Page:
Reliability  –  Just as simple.  With your web server being correctly monitored and supported, you won’t have as many worries about the hackers and other malicious events taking place.  Hackers usually look for “weak” sites, or “green” (ie brand new to the web) sites  – those which aren’t PCI DSS compliant or those who seem to “not care.”

Efficiency – Now that you will not be handling sensitive data, and that you have strict guidelines to follow, your staff will be more efficient.  How often have you found your staff rustling through old orders looking for a customer’s card details to make a new sale?  Now, your staff will have the knowledge that no customer data is stored, so they simply direct the customer to the website to place the order.  PCI DSS can remove time-consuming tasks from your staff.   And since your customers will be paying for the orders through your website, or your automated phone system, your staff will not have any part in the “miskeying” of card details.   We quite often hear from retailers where an order is taken over the phone, the card number is written on a small scrap of paper before being keyed into the EFTPOS machine.  Just this process alone creates 300% more possibilities of errors being created.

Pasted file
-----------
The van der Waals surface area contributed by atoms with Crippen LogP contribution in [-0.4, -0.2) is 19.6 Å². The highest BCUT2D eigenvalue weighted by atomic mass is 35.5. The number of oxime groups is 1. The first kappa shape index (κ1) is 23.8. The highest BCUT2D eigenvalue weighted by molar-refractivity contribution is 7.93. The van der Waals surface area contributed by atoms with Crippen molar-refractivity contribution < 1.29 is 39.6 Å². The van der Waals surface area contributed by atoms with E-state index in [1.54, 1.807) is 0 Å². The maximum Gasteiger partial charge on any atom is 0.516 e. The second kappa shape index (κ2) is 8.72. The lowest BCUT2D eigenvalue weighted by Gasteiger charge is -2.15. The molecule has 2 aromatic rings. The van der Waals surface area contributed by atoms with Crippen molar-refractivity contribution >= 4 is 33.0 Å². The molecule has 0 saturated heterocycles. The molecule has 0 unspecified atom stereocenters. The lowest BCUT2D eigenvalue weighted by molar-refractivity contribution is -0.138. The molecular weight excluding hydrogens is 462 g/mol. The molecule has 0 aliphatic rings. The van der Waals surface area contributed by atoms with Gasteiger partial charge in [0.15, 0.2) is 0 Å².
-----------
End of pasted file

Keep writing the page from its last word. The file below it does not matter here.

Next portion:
What if you use a Payment Gateway?

Great, you use a Payment Gateway to process cards for you.  This is a good start but does not necessarily help your PCI Compliance. PCI Compliance deals with the locations where data can be compromised – and this includes the collection point.   Let’s look at the following scenario.  You are selling widgets from your website.  You want the customer to remain on your site as they check out, so your developer has created the necessary pages under SSL to ensure the card details are transmitted safely.  Then, the Payment Gateway takes over, verifies the details with the bank and returns an authorization code to your site.  All this takes just a few seconds, and sounds secure – SSL, Payment Gateway, you never see the card details and so on.